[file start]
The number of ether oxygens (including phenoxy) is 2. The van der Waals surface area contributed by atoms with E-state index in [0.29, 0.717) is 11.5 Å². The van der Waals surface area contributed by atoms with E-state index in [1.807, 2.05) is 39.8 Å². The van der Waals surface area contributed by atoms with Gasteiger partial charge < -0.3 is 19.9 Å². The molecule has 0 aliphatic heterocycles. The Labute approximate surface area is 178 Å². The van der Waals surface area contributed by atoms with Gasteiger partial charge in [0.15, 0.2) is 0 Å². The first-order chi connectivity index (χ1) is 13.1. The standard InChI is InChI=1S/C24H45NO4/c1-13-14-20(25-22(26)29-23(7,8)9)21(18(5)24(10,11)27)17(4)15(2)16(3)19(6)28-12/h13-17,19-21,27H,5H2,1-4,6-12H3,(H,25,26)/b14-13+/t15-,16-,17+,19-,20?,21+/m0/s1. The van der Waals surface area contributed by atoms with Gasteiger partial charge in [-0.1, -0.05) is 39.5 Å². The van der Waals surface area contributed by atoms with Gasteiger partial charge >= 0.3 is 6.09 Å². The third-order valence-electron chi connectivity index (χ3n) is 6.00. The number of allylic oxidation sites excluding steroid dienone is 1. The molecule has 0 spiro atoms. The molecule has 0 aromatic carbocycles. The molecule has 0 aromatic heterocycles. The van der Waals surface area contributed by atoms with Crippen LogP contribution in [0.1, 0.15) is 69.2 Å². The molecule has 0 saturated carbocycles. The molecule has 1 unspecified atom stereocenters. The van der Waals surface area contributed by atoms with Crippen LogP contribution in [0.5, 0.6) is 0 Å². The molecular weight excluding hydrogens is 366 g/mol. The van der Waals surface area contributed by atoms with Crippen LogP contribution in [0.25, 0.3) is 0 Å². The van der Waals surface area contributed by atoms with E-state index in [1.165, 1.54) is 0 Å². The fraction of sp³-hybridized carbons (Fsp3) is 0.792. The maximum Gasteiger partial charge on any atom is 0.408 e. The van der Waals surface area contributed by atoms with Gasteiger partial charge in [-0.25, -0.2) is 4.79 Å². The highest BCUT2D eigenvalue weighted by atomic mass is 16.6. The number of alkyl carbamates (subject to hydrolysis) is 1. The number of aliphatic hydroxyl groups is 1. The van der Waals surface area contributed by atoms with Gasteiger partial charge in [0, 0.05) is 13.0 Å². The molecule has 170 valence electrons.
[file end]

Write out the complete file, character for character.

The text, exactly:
The number of ether oxygens (including phenoxy) is 2. The van der Waals surface area contributed by atoms with E-state index in [0.29, 0.717) is 11.5 Å². The van der Waals surface area contributed by atoms with E-state index in [1.807, 2.05) is 39.8 Å². The van der Waals surface area contributed by atoms with Gasteiger partial charge < -0.3 is 19.9 Å². The molecule has 0 aliphatic heterocycles. The Labute approximate surface area is 178 Å². The van der Waals surface area contributed by atoms with Gasteiger partial charge in [0.15, 0.2) is 0 Å². The first-order chi connectivity index (χ1) is 13.1. The standard InChI is InChI=1S/C24H45NO4/c1-13-14-20(25-22(26)29-23(7,8)9)21(18(5)24(10,11)27)17(4)15(2)16(3)19(6)28-12/h13-17,19-21,27H,5H2,1-4,6-12H3,(H,25,26)/b14-13+/t15-,16-,17+,19-,20?,21+/m0/s1. The van der Waals surface area contributed by atoms with Gasteiger partial charge in [-0.1, -0.05) is 39.5 Å². The van der Waals surface area contributed by atoms with Gasteiger partial charge >= 0.3 is 6.09 Å². The third-order valence-electron chi connectivity index (χ3n) is 6.00. The number of allylic oxidation sites excluding steroid dienone is 1. The molecule has 0 spiro atoms. The molecule has 0 aromatic carbocycles. The molecule has 0 aromatic heterocycles. The van der Waals surface area contributed by atoms with Crippen LogP contribution in [0.1, 0.15) is 69.2 Å². The molecule has 0 saturated carbocycles. The molecule has 1 unspecified atom stereocenters. The van der Waals surface area contributed by atoms with Crippen LogP contribution in [0.5, 0.6) is 0 Å². The molecular weight excluding hydrogens is 366 g/mol. The van der Waals surface area contributed by atoms with Crippen LogP contribution in [0.25, 0.3) is 0 Å². The van der Waals surface area contributed by atoms with E-state index in [1.165, 1.54) is 0 Å². The fraction of sp³-hybridized carbons (Fsp3) is 0.792. The maximum Gasteiger partial charge on any atom is 0.408 e. The van der Waals surface area contributed by atoms with Gasteiger partial charge in [-0.25, -0.2) is 4.79 Å². The highest BCUT2D eigenvalue weighted by atomic mass is 16.6. The number of alkyl carbamates (subject to hydrolysis) is 1. The number of aliphatic hydroxyl groups is 1. The van der Waals surface area contributed by atoms with Gasteiger partial charge in [0, 0.05) is 13.0 Å². The molecule has 170 valence electrons.